A lot has been said about Brexit over the last few months and yet we are all still wondering what it will mean in practice. In this blog, Exigent CEO David Holme examines what impact Britain's planned exit from the EU will have on legal, as well as procurement and finance. Law firms have been focusing on selling Brexit advice to their clients, and in-house counsels have been wondering just how much of the change will be their responsibility. David suggests that a holistic approach is needed, along with a good dose of preparation and help from technology.
The process is far too opaque for all involved at present. What we do know is that vast swathes of European legislation will be written into UK law to provide some certainty; but there will also be holes in the regulatory environment. We also know that ownership of some areas will go straight to devolved administrations which will add a layer of complexity few have acknowledged.
Contracts are not just legal territory
Ownership of the contracting process is often shared between legal, finance and procurement. Surveys show that there is a fair split between the three. Whether or not company directors wish to acknowledge the fact, this confusion in responsibility for legacy contracts and the lack of investment in contract software means that many companies cannot assess the impact accurately. They need a strategy to assess material risks from likely changes.
Stressful, but manageable change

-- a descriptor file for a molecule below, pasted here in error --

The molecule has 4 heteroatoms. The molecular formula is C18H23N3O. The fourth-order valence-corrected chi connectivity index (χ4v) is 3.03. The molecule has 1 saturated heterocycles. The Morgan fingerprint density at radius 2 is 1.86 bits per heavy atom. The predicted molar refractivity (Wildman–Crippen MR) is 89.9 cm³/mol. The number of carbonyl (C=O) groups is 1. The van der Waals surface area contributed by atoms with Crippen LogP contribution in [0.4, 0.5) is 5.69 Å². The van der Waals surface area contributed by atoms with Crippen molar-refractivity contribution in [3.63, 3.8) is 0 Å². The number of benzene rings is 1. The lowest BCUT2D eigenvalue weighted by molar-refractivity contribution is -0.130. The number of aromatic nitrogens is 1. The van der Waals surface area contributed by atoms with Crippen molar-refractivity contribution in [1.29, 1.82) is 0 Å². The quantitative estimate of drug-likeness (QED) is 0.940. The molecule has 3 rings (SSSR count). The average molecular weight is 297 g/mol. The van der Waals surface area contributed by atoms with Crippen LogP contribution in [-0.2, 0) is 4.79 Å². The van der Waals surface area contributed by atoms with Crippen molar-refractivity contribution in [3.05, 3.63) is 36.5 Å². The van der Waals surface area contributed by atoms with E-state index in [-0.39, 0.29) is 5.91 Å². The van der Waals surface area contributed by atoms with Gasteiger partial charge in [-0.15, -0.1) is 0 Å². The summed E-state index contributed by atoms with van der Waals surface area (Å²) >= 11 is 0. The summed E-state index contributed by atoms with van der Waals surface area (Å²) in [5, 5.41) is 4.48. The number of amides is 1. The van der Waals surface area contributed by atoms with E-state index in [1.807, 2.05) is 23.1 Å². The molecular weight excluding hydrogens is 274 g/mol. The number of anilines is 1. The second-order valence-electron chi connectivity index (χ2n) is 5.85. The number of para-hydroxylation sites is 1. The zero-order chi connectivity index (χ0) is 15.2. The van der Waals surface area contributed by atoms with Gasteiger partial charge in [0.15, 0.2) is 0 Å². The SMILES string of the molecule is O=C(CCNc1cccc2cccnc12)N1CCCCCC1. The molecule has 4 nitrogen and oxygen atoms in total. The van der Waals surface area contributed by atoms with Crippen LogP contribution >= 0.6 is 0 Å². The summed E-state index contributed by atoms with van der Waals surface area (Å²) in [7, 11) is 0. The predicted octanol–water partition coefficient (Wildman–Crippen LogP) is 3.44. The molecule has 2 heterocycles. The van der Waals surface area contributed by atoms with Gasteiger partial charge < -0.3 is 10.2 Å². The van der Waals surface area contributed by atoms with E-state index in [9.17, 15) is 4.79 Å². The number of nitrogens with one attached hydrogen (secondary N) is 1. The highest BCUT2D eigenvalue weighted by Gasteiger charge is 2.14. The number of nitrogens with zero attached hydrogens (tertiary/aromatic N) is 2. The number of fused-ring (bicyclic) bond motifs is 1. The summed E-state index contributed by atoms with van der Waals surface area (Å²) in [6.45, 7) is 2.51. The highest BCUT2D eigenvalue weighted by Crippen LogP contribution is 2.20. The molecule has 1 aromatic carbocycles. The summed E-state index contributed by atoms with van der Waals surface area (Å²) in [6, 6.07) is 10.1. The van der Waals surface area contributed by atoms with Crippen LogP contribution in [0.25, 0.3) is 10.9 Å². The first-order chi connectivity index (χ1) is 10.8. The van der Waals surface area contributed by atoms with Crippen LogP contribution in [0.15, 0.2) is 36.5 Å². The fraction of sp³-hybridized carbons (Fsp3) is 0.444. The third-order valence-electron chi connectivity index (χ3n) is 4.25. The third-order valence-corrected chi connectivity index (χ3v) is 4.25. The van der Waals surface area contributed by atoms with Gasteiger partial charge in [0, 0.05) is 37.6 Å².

Nevertheless, change is coming; it’s just that no-one knows what that will look like. This has the potential to put an awful lot of stress on those responsible for the process. In some ways it feels a little like Y2K (remember that?), except it isn’t. Most of the regulations will change over time rather than on a specific date in March 2019 and will cover all clauses regarding two or more contracting parties - and your computer will still be working regardless of the deal struck.
Technology and what to do
That doesn’t mean that we ignore this inevitable change. Technology exists to automatically identify risks in existing contracts. Each and every business will know, or should know, that if there is a material change in the regulatory and trading environment, suppliers will be affected. I would argue that, in any event, this should be part of day-to-day risk management.
So I would advise companies to identify these factors; identify those affected and centralize the contract information in a systematic manner. This will allow rapid reaction to likely changes in the business environment – fail to prepare and prepare to fail, really. Is that going to place extra pressure on procurement, legal and finance? Yes, it is; but there are companies that can do this for you and it need not cost a fortune.
Make the challenge an opportunity
As with Y2K, there is an opportunity to clean house and relook at the way that contracts are managed. It is one of the few times that budget - more accurately, the risk budget - can deliver a better process with a real ROI, even if the risks are more real than imagined.